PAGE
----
A 2007 Congressional Budget Office (CBO) study reported the results of a hypothetical 23 percent cut in carbon dioxide emissions (the Waxman-Markey bill proposes a 20 percent cut by 2020). The CBO found that "giving away allowances could yield windfall profits for the producers that received them by effectively transferring income from consumers to firms' owners and shareholders." And how big would the windfall be? "If all of the allowances were distributed for free to producers in the oil, natural gas, and coal sectors, stock values would double for oil and gas producers and increase more than sevenfold for coal producers, compared with projected values in the absence of a cap," concluded the CBO report.
In 2007 Congressional testimony, then-CBO Director Peter Orszag explained, "The government could either raise $100 by selling allowances and then give that amount in cash to particular businesses and individuals, or it could simply give $100 worth of allowances to those businesses and individuals, who could immediately and easily transform the allowances into cash through the secondary market." More recently, in his March testimony before the House Budget Committee, Orszag, who is now President Obama's budget director declared, "If you didn't auction the permits it would represent the largest corporate welfare program that has ever been enacted in the history of the United States. All of the evidence suggests that what would occur is that corporate profits would increase by approximately the value of the permits."
Congress' second significant action dealing with climate change last week was to pass a $3.5 trillion budget resolution for 2010 which did not include the $646 billion in climate change revenues that the Obama administration is counting on to finance tax credits and renewable energy R&D. In addition, the Senate included in the budget resolution, by a vote of 67 to 31, an amendment that ensures that any future climate change legislation mandating emissions cuts would need 60 votes to pass in that body. Supporters of emission reductions had hoped that Congress would adopt a parliamentary procedure called reconciliation, which allows legislation to be fast tracked and passed by only a simple majority. Requiring a Senatorial super-majority means that it will be a lot harder to get any climate change legislation passed.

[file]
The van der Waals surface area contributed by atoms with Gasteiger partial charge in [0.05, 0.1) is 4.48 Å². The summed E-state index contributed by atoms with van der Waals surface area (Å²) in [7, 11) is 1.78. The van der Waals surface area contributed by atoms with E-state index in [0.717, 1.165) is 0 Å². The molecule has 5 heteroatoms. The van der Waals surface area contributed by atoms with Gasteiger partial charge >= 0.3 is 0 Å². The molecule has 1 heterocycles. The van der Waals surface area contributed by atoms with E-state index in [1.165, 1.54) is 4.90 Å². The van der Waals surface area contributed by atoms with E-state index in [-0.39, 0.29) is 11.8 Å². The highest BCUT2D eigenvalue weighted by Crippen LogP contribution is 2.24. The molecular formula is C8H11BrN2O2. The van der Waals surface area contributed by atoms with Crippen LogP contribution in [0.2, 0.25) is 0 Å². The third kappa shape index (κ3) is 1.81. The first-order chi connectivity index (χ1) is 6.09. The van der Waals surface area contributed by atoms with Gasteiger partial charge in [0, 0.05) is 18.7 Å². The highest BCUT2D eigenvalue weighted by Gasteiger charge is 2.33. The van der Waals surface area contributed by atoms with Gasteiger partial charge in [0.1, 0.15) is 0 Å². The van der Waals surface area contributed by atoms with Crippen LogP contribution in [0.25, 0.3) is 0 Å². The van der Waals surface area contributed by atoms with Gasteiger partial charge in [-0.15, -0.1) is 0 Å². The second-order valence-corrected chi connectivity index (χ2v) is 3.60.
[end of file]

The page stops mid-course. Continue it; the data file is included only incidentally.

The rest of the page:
The Supreme Court's decision last year that the Environmental Protection Agency (EPA) has the authority to regulate carbon dioxide under the Clean Air Act and the EPA's ruling in March that carbon dioxide threatens the public's health and welfare, have put considerable pressure on Congress to act. Naturally, when the federal government puts hundreds of billions of dollars in play, it attracts a lot of rent-seekers. "The special interests that seek to derail, blunt, or tailor any new climate policy to their narrow agendas have already gathered in staggering numbers," declared The Climate Change Lobby, a study conducted by Center for Public Integrity. In 2008, more than 770 companies and interest groups spent an estimated $90 million funding 2,340 climate change lobbyists in Washington, DC.
The prospects of carbon rationing and permanently higher fuel prices are going to produce far-reaching changes in the ways companies do business and hit consumers hard in their pocketbooks. In March 2008, House Energy and Air Quality Subcommittee member Rep. Mike Doyle (D-Penn.) told the Capitol Hill newspaper Roll Call, "You are either at the table or on the menu." Mixing his metaphors, Doyle added, "This train is leaving the station." Now it's largely a question of whom it's going to run over.
Ronald Bailey is Reason magazine's science correspondent. His book Liberation Biology: The Scientific and Moral Case for the Biotech Revolution is now available from Prometheus Books. This column first appeared at Reason.com.